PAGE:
Meconium ileus in patients with cystic fibrosis is not a risk factor for clinical deterioration and survival: the Israeli Multicenter Study.J Pediatr Gastroenterol Nutr 2010; 50(2):173-8JP
Patients with cystic fibrosis (CF) presenting with meconium ileus (MI) tend to have worse outcomes than those without MI. We evaluated the clinical characteristics and survival rates among Israeli patients with CF with and without MI after a prolonged follow-up (15-30 years).
PATIENTS AND METHODS
A multicenter retrospective study. Forty-nine patients with CF, representing 13.8% of all patients with CF in Israel, presented with MI (current age 17.4 +/- 7.9 years) between 1975 and 2006. They were compared with 38 patients with CF (current age 19.3 +/- 6.5 years) without MI matched by sex and CF transmembrane conductance regulator mutation.
A total of 66.2% of patients with MI and 73.6% without MI were followed for a prolonged period (24.9 +/- 2.7 years). Of the patients with MI, 31 were managed operatively, whereas 18 were treated successfully with gastrograffin enema, with similar clinical outcomes. Five patients in the MI group and 3 in the control group died during the study period. Bacterial colonization, z score of body mass index, and pulmonary function tests were similar in patients with and without MI in the long term. In younger patients, many clinical parameters were more prevalent in patients with MI (P = 0.004). However, these differences disappeared after the long-term follow-up (up to 31-years).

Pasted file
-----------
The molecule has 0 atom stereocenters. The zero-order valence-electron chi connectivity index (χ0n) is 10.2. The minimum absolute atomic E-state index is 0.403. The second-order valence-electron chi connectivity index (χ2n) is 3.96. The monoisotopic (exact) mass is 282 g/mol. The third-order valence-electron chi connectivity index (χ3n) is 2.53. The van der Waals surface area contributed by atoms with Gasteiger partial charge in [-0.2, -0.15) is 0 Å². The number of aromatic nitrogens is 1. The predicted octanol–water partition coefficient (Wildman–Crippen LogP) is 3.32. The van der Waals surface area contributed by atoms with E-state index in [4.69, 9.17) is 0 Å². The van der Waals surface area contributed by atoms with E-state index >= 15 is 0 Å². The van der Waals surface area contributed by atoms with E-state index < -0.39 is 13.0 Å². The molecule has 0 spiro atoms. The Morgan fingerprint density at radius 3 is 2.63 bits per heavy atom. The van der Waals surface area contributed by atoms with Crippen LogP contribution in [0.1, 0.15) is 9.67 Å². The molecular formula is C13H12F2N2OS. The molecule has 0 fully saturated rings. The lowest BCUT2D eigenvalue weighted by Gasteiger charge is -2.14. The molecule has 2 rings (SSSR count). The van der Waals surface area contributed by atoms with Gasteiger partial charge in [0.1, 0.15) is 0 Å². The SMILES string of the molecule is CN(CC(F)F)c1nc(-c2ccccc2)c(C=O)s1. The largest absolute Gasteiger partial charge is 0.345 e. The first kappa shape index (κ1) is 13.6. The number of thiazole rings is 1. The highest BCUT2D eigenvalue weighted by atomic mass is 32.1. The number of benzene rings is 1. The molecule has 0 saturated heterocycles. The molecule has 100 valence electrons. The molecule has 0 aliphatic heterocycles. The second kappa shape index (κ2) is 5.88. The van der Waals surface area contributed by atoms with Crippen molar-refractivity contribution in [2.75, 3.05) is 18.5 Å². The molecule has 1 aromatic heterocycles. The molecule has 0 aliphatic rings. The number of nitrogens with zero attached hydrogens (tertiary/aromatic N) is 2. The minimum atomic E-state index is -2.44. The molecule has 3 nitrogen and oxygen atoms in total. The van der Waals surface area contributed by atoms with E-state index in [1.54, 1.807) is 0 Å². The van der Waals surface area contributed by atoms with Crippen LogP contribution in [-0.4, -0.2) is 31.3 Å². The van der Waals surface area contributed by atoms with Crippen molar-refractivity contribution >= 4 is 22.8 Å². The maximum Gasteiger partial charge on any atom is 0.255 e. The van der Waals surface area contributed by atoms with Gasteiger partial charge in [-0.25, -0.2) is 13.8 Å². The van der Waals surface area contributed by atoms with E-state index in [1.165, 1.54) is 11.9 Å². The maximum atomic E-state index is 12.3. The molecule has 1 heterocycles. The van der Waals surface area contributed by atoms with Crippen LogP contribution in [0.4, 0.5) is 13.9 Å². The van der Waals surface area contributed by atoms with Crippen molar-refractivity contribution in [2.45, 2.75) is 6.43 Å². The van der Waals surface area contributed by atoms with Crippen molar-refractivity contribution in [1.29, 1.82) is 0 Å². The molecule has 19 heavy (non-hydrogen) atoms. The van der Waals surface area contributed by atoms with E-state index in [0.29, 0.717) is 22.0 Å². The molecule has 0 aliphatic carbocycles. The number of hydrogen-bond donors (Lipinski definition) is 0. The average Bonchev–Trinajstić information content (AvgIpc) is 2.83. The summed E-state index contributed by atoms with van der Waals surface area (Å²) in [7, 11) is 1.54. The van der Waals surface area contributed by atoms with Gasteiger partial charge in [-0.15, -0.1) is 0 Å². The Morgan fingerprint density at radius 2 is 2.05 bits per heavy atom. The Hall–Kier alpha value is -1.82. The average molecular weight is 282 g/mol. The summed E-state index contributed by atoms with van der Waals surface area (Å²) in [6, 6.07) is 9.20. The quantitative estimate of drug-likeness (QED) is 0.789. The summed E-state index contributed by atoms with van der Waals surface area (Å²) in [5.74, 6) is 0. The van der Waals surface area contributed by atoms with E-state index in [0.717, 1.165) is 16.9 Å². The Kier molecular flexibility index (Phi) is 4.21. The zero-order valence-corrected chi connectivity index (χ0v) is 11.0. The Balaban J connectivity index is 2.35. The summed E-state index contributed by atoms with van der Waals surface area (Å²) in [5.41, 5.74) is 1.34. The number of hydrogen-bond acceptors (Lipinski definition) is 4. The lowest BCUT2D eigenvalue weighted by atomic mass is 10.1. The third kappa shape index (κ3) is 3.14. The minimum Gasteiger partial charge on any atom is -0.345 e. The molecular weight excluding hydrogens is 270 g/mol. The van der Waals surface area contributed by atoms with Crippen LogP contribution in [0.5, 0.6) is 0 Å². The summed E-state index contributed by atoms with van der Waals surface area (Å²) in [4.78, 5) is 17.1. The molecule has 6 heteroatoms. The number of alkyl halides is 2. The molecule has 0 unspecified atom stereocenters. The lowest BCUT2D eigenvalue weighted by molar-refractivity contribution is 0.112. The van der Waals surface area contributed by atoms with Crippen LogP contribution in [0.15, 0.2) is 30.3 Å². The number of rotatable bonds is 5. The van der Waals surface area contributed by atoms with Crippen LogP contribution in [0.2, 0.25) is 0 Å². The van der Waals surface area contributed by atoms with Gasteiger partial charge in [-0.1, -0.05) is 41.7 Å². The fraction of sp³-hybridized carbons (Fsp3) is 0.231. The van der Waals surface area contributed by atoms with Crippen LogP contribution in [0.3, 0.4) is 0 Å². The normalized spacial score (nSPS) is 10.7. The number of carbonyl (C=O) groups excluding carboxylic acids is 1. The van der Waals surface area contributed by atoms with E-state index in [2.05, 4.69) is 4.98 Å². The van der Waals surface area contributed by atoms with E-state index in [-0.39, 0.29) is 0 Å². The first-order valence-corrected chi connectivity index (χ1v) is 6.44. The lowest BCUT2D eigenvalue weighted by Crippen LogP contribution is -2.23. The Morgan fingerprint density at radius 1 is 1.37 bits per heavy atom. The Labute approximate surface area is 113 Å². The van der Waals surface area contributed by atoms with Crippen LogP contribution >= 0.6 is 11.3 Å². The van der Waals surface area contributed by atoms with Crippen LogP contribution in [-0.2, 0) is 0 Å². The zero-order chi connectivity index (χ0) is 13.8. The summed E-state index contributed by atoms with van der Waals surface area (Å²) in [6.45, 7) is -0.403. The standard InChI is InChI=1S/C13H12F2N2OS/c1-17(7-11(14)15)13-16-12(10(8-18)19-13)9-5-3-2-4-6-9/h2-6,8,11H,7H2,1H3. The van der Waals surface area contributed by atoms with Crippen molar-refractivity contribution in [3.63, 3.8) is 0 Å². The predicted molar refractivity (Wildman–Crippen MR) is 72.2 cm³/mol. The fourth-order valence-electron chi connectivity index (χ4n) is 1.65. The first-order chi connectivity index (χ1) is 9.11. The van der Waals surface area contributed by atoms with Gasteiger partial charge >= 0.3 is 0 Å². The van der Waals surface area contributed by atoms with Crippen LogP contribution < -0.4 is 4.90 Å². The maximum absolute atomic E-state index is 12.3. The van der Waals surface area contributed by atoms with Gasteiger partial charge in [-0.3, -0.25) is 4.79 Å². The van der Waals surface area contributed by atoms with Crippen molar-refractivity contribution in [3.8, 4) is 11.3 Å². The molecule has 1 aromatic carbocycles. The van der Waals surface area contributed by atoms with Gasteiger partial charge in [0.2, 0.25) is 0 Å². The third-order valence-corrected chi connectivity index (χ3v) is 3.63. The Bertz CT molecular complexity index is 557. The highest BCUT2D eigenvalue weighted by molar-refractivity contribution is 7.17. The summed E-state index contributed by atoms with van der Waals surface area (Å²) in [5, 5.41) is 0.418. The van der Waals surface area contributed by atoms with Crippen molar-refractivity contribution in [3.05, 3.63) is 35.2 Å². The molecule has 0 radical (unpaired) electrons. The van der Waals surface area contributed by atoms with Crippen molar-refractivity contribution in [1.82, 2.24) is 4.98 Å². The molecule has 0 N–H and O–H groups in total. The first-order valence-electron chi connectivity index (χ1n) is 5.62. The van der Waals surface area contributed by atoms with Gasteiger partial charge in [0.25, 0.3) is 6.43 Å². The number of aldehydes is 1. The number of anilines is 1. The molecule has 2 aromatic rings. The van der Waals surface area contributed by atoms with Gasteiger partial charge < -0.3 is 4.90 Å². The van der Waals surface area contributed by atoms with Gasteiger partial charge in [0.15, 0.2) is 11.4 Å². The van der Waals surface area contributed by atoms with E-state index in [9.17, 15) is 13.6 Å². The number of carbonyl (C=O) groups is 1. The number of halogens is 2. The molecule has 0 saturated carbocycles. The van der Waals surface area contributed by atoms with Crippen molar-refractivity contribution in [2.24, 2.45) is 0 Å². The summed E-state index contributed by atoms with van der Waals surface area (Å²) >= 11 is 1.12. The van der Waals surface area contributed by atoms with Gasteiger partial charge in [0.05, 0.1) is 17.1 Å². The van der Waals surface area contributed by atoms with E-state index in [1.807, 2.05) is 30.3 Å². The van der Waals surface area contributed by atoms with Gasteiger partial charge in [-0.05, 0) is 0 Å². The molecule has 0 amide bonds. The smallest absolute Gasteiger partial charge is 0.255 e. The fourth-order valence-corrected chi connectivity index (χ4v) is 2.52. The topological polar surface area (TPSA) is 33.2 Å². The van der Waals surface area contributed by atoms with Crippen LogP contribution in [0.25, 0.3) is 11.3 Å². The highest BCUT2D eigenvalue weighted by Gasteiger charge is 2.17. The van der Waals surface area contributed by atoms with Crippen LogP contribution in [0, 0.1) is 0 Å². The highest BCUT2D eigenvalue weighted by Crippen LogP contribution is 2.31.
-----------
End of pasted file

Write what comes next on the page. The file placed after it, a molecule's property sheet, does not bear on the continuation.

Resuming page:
Patients with CF presenting with MI had similar pulmonary function and nutritional status, as well as survival rates as did the control patients without MI. The distinct genetic mutation found in our population may explain in part the favorable results compared with other studies. In addition, it seems that early diagnosis and treatment of MI in patients with CF may be beneficial, subsequently lowering morbidity, and increasing survival.